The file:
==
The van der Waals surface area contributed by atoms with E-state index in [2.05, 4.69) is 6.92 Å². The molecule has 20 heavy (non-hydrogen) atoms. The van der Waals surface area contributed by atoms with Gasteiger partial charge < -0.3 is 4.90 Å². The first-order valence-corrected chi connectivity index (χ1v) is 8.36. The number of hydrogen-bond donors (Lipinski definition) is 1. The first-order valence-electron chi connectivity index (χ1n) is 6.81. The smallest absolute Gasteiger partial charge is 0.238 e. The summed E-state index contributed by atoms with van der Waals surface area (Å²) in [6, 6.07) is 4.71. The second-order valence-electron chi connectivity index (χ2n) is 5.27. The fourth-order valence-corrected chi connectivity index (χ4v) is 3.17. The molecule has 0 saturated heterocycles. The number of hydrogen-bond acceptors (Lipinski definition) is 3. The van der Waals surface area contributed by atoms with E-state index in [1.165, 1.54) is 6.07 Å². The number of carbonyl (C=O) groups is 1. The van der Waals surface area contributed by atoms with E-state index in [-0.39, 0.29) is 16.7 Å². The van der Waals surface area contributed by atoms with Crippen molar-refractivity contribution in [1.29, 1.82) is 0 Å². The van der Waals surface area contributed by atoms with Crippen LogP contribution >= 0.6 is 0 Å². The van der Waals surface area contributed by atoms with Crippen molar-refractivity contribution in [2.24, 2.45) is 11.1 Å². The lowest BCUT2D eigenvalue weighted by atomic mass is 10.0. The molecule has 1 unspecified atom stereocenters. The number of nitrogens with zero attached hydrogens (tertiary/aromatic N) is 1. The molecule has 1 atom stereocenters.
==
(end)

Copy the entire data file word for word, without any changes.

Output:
The van der Waals surface area contributed by atoms with E-state index in [2.05, 4.69) is 6.92 Å². The molecule has 20 heavy (non-hydrogen) atoms. The van der Waals surface area contributed by atoms with Gasteiger partial charge < -0.3 is 4.90 Å². The first-order valence-corrected chi connectivity index (χ1v) is 8.36. The number of hydrogen-bond donors (Lipinski definition) is 1. The first-order valence-electron chi connectivity index (χ1n) is 6.81. The smallest absolute Gasteiger partial charge is 0.238 e. The summed E-state index contributed by atoms with van der Waals surface area (Å²) in [6, 6.07) is 4.71. The second-order valence-electron chi connectivity index (χ2n) is 5.27. The fourth-order valence-corrected chi connectivity index (χ4v) is 3.17. The molecule has 0 saturated heterocycles. The number of hydrogen-bond acceptors (Lipinski definition) is 3. The van der Waals surface area contributed by atoms with E-state index in [1.165, 1.54) is 6.07 Å². The number of carbonyl (C=O) groups is 1. The van der Waals surface area contributed by atoms with E-state index in [-0.39, 0.29) is 16.7 Å². The van der Waals surface area contributed by atoms with Crippen molar-refractivity contribution in [1.29, 1.82) is 0 Å². The van der Waals surface area contributed by atoms with Crippen LogP contribution >= 0.6 is 0 Å². The van der Waals surface area contributed by atoms with Crippen molar-refractivity contribution in [2.24, 2.45) is 11.1 Å². The lowest BCUT2D eigenvalue weighted by atomic mass is 10.0. The molecule has 1 unspecified atom stereocenters. The number of nitrogens with zero attached hydrogens (tertiary/aromatic N) is 1. The molecule has 1 atom stereocenters.